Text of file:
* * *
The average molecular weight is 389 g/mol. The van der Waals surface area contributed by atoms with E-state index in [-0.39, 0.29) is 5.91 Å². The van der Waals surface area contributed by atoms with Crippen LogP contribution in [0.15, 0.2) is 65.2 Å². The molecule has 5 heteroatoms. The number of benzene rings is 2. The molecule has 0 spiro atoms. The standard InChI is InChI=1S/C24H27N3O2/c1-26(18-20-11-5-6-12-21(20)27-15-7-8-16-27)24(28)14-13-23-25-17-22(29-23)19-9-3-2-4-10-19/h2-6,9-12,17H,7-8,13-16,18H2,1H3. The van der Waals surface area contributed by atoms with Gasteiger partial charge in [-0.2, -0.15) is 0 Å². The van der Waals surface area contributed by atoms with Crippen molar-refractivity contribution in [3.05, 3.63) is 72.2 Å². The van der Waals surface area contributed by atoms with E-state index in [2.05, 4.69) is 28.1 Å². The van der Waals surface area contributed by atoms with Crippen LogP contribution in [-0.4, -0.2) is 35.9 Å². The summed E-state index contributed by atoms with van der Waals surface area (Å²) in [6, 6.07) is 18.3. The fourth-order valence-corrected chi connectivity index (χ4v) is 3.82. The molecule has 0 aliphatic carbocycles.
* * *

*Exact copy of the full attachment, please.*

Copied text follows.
The average molecular weight is 389 g/mol. The van der Waals surface area contributed by atoms with E-state index in [-0.39, 0.29) is 5.91 Å². The van der Waals surface area contributed by atoms with Crippen LogP contribution in [0.15, 0.2) is 65.2 Å². The molecule has 5 heteroatoms. The number of benzene rings is 2. The molecule has 0 spiro atoms. The standard InChI is InChI=1S/C24H27N3O2/c1-26(18-20-11-5-6-12-21(20)27-15-7-8-16-27)24(28)14-13-23-25-17-22(29-23)19-9-3-2-4-10-19/h2-6,9-12,17H,7-8,13-16,18H2,1H3. The van der Waals surface area contributed by atoms with Gasteiger partial charge in [-0.2, -0.15) is 0 Å². The van der Waals surface area contributed by atoms with Crippen molar-refractivity contribution in [3.05, 3.63) is 72.2 Å². The van der Waals surface area contributed by atoms with E-state index in [2.05, 4.69) is 28.1 Å². The van der Waals surface area contributed by atoms with Crippen LogP contribution in [-0.4, -0.2) is 35.9 Å². The summed E-state index contributed by atoms with van der Waals surface area (Å²) in [6, 6.07) is 18.3. The fourth-order valence-corrected chi connectivity index (χ4v) is 3.82. The molecule has 0 aliphatic carbocycles.